Unusual for the times, the dark chestnut with a large white blaze was born in 1886 in California. James Ben Ali Haggin had purchased his dam, Salina, and shipped her to his 44,000 acre Rancho del Paso with Salvator in utero. Haggin had made his money in the California Gold Rush of 1849, so much of it he was suddenly one of the wealthiest men in America, and he used his new wealth to establish the biggest horse breeding operation in world history. Aside from the thousands of grazing acres he owned in Arizona, New Mexico and Southern California, he headquartered at the Rancho del Paso near the present day city of Sacramento. He bought breeding horses from every state that bred fine thoroughbreds, as well as shipping them in from Ireland, Australia and England. Eventually he would buy Swigert's Elmendorf Farm and move his headquarters there and add to it until he held 8,700 acres of prime bluegrass. (Over time, and through several owners, this property was eventually broken up into stud farms like Spendthrift Farm, Greentree Stud, and others.)
In the fall of 1887, Haggin's eastern trainer, Matthew Byrnes, and the jockey George "Snapper" Garrison, arrived at the ranch to choose the best young horses to take back to New York. Salvator was one of their choices.
Because he had bucked his shins in one of his trials while training in California, Salvator did not start racing until August of his two-year-old season He made his debut in the Junior Champion Stakes against a seasoned colt, Proctor Knott (sired by the great Luke Blackburn). Proctor Knott, who'd already run six races (and who in the following year would lose the Kentucky Derby to Spokane in what seemed a dead heat), was the one horse Salvator could never beat. It was almost like a hex. (There was another colt running throughout Salvator's career who could never beat Salvator, a fine racehorse called Tenny. To the owners of Tenny, this must also have seemed like a hex.) In his first start, Salvator came in third. Proctor Knott and Salvator met three weeks later in the new Futurity at Coney Island and again Proctor Knott won, but this time Salvator came second by only half a length. The Futurity had attracted a great of attention because at the time it was the richest race in America. Proctor Knott, winning it and thereby winning more money than most 19th century horses in a lifetime, did not bother racing again that year. Salvator, meantime, went on to win four races in a row: the Flatbush, the Maple, the Tuckahoe and the Titan stakes.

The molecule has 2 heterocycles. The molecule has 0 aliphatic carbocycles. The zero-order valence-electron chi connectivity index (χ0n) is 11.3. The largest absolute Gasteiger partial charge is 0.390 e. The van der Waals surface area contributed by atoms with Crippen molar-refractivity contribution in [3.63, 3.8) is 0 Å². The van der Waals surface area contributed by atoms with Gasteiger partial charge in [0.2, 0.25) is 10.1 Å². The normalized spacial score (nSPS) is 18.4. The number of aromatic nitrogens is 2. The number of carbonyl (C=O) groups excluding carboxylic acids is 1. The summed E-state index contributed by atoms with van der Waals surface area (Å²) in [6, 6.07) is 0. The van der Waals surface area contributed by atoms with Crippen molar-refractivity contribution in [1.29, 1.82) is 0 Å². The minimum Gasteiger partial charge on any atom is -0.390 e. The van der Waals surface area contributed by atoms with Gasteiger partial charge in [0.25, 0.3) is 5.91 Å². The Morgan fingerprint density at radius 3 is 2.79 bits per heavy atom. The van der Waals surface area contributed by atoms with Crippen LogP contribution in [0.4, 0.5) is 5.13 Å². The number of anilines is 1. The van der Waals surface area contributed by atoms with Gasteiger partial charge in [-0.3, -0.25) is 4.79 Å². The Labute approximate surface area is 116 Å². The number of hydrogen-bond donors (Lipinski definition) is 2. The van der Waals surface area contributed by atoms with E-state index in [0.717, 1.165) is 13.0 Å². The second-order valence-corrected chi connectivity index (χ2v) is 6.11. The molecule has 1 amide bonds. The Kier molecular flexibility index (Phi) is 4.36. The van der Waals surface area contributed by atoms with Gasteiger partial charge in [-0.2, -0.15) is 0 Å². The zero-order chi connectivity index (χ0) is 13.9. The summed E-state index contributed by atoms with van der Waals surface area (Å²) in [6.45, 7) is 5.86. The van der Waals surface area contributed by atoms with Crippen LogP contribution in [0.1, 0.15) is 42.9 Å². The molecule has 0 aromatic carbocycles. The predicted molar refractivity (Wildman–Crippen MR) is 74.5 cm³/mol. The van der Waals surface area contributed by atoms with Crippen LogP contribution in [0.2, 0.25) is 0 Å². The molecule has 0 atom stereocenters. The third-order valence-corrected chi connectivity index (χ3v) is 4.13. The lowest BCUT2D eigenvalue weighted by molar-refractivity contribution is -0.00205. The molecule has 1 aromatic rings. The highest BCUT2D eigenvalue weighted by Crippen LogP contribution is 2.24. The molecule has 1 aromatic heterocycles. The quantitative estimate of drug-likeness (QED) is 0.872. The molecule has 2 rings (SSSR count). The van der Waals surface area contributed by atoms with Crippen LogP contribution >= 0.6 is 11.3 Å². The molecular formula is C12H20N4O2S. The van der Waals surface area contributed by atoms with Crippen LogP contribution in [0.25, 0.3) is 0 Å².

Salvator met Proctor Knott only once as a three year old in the Omnibus Stakes. Neither one of them won, but Proctor Knott beat Salvator by placing, while Salvator showed. It was a blanket finish which a colt called Longstreet (a son of Longfellow who was known as "King of the Turf") won. Salvator never lost again. Only four days later he won the Jersey Handicap. He also proved himself the better horse that year by winning all seven of his other races, while Proctor Knott won only twice in nine starts. In the Tidal Stakes at Sheepshead Bay Salvator beat Eric, the winner of the Belmont Stakes.
And then came Tenny. Tenny was Salvator's closest rival for three-year-old honors. They met in the inaugural running of the Realization Stakes which Salvator won. Tenny placed. (This race is now called the Lawrence Realization Stakes.) But in their forth year, the rivalry became serious.